Archive for November 19, 2010

Investigating National Pi Day

American Express is running ads for Small Business Saturday (November 27). It’s a good idea, but I was taken aback by one of their radio spots, which says:

There’s a day for everything — Thesaurus Day, Groundhog Day, National Pi Day…

That last one caught my ear. I’ve celebrated Pi Day for years, but National Pi Day? At first, I was sure the copywriters for American Express had screwed the pooch on this one. Pi Day cannot be a national holiday, because π is a universal constant. And the United States is not the only country that writes dates in the mm/dd format — so do Canada, Greece, Kenya, China, and the Phillipines, among others.

I did a little investigating. Sure enough, there is a National Pi Day. On March 12, 2009, the U.S. House of Representatives passed HRES 224, a non‑binding resolution that declares:

Whereas Pi can be approximated as 3.14, and thus March 14, 2009, is an appropriate day for “National Pi Day…”

The resolution continues:

The House of Representatives supports the designation of a “Pi Day” and its celebration around the world.

Doesn’t it seem a bit incongruous to declare a National Pi Day but then support its celebration around the world?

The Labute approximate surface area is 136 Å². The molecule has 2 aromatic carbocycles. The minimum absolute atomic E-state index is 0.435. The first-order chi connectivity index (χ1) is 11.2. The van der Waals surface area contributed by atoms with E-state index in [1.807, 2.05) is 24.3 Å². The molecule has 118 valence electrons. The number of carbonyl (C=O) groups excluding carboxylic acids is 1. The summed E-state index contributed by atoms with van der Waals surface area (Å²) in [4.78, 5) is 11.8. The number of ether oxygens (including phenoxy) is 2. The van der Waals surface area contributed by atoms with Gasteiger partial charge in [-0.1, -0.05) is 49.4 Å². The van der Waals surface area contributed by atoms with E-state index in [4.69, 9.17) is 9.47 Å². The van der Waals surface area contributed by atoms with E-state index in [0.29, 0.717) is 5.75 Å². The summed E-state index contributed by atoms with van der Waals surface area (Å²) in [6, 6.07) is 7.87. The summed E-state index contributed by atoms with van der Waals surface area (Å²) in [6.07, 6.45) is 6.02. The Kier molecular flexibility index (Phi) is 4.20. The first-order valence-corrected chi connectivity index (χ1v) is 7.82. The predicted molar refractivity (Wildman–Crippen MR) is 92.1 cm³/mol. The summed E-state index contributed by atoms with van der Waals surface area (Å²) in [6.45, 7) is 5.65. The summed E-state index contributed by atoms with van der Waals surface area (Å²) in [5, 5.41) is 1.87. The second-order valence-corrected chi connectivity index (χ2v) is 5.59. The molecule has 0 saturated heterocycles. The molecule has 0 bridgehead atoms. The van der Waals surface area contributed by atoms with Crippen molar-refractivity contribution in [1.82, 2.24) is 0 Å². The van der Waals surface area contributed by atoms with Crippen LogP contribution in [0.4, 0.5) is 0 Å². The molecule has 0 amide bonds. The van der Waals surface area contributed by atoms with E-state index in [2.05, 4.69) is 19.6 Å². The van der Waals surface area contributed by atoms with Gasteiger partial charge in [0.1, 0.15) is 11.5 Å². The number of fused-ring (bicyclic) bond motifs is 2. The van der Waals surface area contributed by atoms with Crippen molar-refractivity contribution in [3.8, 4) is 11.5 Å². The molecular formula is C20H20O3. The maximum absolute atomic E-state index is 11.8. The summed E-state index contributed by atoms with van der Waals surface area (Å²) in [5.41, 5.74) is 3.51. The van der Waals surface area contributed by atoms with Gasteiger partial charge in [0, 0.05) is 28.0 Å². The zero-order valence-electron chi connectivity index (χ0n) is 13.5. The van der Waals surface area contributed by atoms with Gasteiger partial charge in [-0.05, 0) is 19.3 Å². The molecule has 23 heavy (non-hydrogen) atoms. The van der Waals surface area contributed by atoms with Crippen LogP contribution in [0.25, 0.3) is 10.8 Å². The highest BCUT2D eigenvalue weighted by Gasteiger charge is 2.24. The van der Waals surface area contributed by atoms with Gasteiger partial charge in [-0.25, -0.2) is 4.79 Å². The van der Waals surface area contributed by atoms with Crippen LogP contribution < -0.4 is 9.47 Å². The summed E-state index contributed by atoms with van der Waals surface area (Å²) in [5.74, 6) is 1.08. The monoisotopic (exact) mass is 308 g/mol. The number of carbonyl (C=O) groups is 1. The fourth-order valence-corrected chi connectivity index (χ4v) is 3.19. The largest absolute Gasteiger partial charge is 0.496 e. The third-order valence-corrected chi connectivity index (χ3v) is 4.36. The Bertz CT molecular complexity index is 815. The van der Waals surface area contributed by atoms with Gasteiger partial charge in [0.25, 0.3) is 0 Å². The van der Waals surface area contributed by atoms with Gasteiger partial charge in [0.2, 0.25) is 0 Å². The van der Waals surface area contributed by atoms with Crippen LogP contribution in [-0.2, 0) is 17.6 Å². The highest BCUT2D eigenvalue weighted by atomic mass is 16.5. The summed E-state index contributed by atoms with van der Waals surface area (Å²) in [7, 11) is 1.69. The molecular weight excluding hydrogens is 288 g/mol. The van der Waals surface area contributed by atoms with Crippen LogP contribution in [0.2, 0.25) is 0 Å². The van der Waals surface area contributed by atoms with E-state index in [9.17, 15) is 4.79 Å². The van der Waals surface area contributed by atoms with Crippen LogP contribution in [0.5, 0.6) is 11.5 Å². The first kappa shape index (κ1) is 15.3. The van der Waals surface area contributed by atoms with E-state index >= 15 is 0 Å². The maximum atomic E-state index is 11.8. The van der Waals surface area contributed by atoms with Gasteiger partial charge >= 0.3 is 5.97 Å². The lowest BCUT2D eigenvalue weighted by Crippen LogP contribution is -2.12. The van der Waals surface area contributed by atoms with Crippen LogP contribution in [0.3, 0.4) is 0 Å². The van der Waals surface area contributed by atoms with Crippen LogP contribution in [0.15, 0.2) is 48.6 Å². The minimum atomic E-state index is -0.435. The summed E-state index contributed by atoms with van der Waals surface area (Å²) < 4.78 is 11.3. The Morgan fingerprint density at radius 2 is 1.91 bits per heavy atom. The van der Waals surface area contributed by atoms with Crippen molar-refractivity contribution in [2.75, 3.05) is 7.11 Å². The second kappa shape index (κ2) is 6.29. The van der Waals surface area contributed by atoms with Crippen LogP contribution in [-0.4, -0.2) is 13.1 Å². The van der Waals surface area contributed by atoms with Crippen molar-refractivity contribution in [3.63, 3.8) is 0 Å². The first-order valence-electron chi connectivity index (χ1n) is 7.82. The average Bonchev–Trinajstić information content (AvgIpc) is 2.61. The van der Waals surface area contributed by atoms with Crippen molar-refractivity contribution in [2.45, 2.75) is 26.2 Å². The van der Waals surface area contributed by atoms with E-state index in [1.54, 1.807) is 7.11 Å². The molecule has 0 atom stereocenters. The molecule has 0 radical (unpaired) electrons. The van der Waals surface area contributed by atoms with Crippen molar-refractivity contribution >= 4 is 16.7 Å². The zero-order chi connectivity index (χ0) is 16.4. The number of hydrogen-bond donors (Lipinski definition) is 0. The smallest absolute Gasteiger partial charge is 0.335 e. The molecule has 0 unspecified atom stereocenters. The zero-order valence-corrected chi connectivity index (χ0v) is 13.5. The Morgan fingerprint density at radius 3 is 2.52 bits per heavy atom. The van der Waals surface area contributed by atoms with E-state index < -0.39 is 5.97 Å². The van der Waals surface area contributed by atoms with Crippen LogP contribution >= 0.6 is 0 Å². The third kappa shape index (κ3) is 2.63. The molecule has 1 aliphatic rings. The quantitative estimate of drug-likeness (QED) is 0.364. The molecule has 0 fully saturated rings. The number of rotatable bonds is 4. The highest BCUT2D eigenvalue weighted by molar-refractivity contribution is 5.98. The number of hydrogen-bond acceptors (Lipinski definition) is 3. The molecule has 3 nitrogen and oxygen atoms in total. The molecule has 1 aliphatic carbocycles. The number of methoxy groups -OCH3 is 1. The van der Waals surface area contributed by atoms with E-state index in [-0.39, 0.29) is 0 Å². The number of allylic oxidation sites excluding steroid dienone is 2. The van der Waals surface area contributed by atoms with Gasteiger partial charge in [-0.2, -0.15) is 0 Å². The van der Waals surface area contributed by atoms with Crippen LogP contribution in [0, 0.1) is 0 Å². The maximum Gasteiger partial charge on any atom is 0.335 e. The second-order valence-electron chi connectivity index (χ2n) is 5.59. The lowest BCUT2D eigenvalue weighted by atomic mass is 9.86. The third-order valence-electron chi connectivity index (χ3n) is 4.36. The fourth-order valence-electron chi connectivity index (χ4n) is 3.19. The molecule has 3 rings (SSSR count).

At least HRES 224 correctly states that π can be approximated as 3.14. This is in stark contrast to House Bill 246, passed by the Indiana State Legislature in 1897, which stated, among other things:

that the ratio of the diameter and circumference is as five-fourths to four

thereby implying that π = 16/5 = 3.2.

What a difference 113 years make, huh?

A geometry teacher hands a cylindrical metal container to a student and asks her to find the ratio of the circumference to the diameter. She thinks for a moment, then offers, “Um… pot pi?”

November 19, 2010 at 3:57 pm 2 comments


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The Math Jokes 4 Mathy Folks blog is an online extension to the book Math Jokes 4 Mathy Folks. The blog contains jokes submitted by readers, new jokes discovered by the author, details about speaking appearances and workshops, and other random bits of information that might be interesting to the strange folks who like math jokes.

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